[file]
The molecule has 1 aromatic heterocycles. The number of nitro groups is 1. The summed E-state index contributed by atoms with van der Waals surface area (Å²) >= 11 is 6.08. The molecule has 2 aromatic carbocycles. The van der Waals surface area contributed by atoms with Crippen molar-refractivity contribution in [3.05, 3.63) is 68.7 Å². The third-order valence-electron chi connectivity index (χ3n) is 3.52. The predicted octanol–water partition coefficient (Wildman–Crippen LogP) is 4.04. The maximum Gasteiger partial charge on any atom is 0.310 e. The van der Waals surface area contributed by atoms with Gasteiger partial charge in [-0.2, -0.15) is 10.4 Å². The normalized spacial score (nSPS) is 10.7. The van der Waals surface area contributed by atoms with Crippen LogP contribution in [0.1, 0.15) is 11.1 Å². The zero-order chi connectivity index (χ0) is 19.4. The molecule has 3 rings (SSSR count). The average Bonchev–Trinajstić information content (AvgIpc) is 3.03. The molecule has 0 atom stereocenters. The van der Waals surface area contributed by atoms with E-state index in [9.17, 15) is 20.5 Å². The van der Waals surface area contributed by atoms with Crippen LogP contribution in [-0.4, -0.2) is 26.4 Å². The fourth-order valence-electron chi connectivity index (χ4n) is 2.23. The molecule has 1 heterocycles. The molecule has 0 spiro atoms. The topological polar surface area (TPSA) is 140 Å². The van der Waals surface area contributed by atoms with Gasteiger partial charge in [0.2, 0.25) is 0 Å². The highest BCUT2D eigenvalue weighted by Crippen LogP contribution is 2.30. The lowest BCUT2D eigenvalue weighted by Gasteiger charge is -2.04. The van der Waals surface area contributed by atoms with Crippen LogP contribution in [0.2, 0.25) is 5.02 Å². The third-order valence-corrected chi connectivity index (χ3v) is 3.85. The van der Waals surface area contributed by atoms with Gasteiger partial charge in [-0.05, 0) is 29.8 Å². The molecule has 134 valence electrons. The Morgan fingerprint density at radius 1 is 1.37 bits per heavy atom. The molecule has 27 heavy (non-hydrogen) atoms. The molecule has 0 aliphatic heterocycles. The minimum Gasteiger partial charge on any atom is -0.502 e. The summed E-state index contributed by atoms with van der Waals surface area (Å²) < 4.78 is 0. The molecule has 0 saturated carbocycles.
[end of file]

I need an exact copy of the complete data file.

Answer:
The molecule has 1 aromatic heterocycles. The number of nitro groups is 1. The summed E-state index contributed by atoms with van der Waals surface area (Å²) >= 11 is 6.08. The molecule has 2 aromatic carbocycles. The van der Waals surface area contributed by atoms with Crippen molar-refractivity contribution in [3.05, 3.63) is 68.7 Å². The third-order valence-electron chi connectivity index (χ3n) is 3.52. The predicted octanol–water partition coefficient (Wildman–Crippen LogP) is 4.04. The maximum Gasteiger partial charge on any atom is 0.310 e. The van der Waals surface area contributed by atoms with Gasteiger partial charge in [-0.2, -0.15) is 10.4 Å². The normalized spacial score (nSPS) is 10.7. The van der Waals surface area contributed by atoms with Crippen LogP contribution in [0.1, 0.15) is 11.1 Å². The zero-order chi connectivity index (χ0) is 19.4. The molecule has 3 rings (SSSR count). The average Bonchev–Trinajstić information content (AvgIpc) is 3.03. The molecule has 0 atom stereocenters. The van der Waals surface area contributed by atoms with E-state index in [9.17, 15) is 20.5 Å². The van der Waals surface area contributed by atoms with Crippen LogP contribution in [-0.4, -0.2) is 26.4 Å². The fourth-order valence-electron chi connectivity index (χ4n) is 2.23. The molecule has 1 heterocycles. The molecule has 0 spiro atoms. The topological polar surface area (TPSA) is 140 Å². The van der Waals surface area contributed by atoms with Gasteiger partial charge in [0.2, 0.25) is 0 Å². The highest BCUT2D eigenvalue weighted by Crippen LogP contribution is 2.30. The lowest BCUT2D eigenvalue weighted by Gasteiger charge is -2.04. The van der Waals surface area contributed by atoms with Crippen LogP contribution in [0.2, 0.25) is 5.02 Å². The third-order valence-corrected chi connectivity index (χ3v) is 3.85. The van der Waals surface area contributed by atoms with Gasteiger partial charge in [-0.05, 0) is 29.8 Å². The molecule has 134 valence electrons. The Morgan fingerprint density at radius 1 is 1.37 bits per heavy atom. The molecule has 27 heavy (non-hydrogen) atoms. The molecule has 0 aliphatic heterocycles. The minimum Gasteiger partial charge on any atom is -0.502 e. The summed E-state index contributed by atoms with van der Waals surface area (Å²) < 4.78 is 0. The molecule has 0 saturated carbocycles.